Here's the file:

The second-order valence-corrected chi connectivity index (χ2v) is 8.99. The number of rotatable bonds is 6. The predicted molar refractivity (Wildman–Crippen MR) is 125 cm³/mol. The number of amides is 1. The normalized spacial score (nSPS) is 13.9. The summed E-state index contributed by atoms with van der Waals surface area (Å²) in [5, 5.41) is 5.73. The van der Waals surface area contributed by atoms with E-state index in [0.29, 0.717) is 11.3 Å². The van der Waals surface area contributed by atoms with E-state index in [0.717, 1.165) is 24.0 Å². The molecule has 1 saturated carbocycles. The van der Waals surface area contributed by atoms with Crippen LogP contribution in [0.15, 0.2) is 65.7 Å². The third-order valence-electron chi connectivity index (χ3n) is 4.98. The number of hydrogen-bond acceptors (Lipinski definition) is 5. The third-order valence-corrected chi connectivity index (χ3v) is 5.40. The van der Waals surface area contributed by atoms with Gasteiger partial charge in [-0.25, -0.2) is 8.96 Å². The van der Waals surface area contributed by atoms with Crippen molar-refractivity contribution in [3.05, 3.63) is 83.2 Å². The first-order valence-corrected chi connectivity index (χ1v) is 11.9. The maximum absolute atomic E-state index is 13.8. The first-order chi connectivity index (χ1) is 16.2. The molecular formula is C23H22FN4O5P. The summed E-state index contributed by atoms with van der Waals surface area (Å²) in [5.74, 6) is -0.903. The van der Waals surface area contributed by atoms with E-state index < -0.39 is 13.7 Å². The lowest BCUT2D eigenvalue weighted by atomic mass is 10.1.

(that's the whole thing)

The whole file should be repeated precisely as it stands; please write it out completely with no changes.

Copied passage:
The second-order valence-corrected chi connectivity index (χ2v) is 8.99. The number of rotatable bonds is 6. The predicted molar refractivity (Wildman–Crippen MR) is 125 cm³/mol. The number of amides is 1. The normalized spacial score (nSPS) is 13.9. The summed E-state index contributed by atoms with van der Waals surface area (Å²) in [5, 5.41) is 5.73. The van der Waals surface area contributed by atoms with E-state index in [0.29, 0.717) is 11.3 Å². The van der Waals surface area contributed by atoms with E-state index in [0.717, 1.165) is 24.0 Å². The molecule has 1 saturated carbocycles. The van der Waals surface area contributed by atoms with Crippen LogP contribution in [0.15, 0.2) is 65.7 Å². The third-order valence-electron chi connectivity index (χ3n) is 4.98. The number of hydrogen-bond acceptors (Lipinski definition) is 5. The third-order valence-corrected chi connectivity index (χ3v) is 5.40. The van der Waals surface area contributed by atoms with Gasteiger partial charge in [-0.25, -0.2) is 8.96 Å². The van der Waals surface area contributed by atoms with Crippen molar-refractivity contribution in [3.05, 3.63) is 83.2 Å². The first-order valence-corrected chi connectivity index (χ1v) is 11.9. The maximum absolute atomic E-state index is 13.8. The first-order chi connectivity index (χ1) is 16.2. The molecular formula is C23H22FN4O5P. The summed E-state index contributed by atoms with van der Waals surface area (Å²) in [5.74, 6) is -0.903. The van der Waals surface area contributed by atoms with E-state index < -0.39 is 13.7 Å². The lowest BCUT2D eigenvalue weighted by atomic mass is 10.1.